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"Sir," says I, "I am very — very sorry: it was a matter of delicacy, rather than otherwise, which induced me not to speak to my aunt about the West Diddlesex."...

"It was folly and ingratitude, Mr. Brough," says I; "I see it all now; and I'll write to my aunt this very post"

"You had better do no such thing", says Brough bitterly; "the stocks are at ninety, and Mrs. Hoggarty can get three per cent for her money." Thack, Sam. Titm., Ch. Vf.

Thus passim in this work of fiction, and many others by Thackeray. In dialects says he is often used as a needless piece of padding.

My old master, as War a knowin' man, used to say, says he, "If e'er I sow my wheat wi'out brinin', I'm a Dutchman", says he. G. Eliot, Mi 11, I, Ch. IV, 23.

"Reub", he said, says he, "that there cask, Reub, is as good as new." Hardy, U n d e r t h e G r e e n w o o d Tree, I, Ch. II, 13.

III- Different from the above are descriptions of past events in the present tense which are introduced by a statement giving notice that what follows happened in the past.

Let me remember how it used to be and bring one morning back again. I come into the second-best parlour after breakfast, with my books, and an exercise-book and a slate. My mother is ready for me at her writing-desk, but not half so ready as Mr. Murdstone in his easy-chair by the window (though he pretends to be reading a book) or as Miss Murdstone, sitting near my mother, stringing steel beads...

I hand the first book to my mother. Perhaps ft is a grammar, perhaps a history or geography. I take a last drowning look at the page as I give it into her hand, and start off aloud at a racing pace while I have got it f resh. I trip over a word. Mr. Murdstone looks up. 1 trip over another word. Miss Murdstone looks up. I redden, tumble over half-a-dozen words and stop. I think my mother would show me the book if she dared, but she does not dare, and she says sof tl y: "Oh, Davy, Davy!" Dick, Cop., Ch. IV.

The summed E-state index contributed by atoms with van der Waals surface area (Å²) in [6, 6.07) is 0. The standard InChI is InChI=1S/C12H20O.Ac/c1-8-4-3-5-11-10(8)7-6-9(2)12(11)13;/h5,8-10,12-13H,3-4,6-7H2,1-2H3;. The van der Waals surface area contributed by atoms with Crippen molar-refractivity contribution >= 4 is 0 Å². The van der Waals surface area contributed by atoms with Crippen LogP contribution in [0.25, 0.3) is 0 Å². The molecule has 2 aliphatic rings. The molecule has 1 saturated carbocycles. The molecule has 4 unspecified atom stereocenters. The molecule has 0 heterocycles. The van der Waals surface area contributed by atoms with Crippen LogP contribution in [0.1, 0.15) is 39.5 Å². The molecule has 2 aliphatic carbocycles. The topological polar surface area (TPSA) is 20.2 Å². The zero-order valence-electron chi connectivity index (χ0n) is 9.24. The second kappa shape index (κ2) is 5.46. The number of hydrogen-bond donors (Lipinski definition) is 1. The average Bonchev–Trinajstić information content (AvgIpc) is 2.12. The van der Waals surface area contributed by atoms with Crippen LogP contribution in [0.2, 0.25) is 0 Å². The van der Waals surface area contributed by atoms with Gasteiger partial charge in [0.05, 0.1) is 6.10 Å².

Similar to the above is the practice of placing the outline of a story or the plan of a literary composition in the present tense.

The story of the poem is briefly this: — Sir Aylmer Aylmer is one of the English landed gentry, proud of his birth and station; his wife, once a vvellknown beauty, is a mere shadow of himself. They have one lovely daughter, Edith, sole heiress to their wealth and name, [etc.]. Webb, lhtrod. to T e n.'s Aylmer's Field (Macmiilan's Eng. Cla s). In the Tatler there had been no machinery or next to none; theautborship is supposed to be in the hands of the snuffy astrologer, mountebank, and quack-doctor, Isaac Bickerstaff, assisted sometimes by his half-sister Jenny Distaff; no one else Aas anything to do with it T. Arnold, Introd, to Addison, 16 (Clar. Press).

IV. Shifting from the past to the present tense is often practised in picturing a string of incidents and circumstances which is to serve as a background for the representation of subsequent events. It is the evening of the 21 st of June 1788. The day has been bright and the sun will be more than an hour above the horizon, but his rays, broken by the leafy fretwork of the elms that border the park, no longer prevent the iadies from carrying out their cushions and embroidery, and seating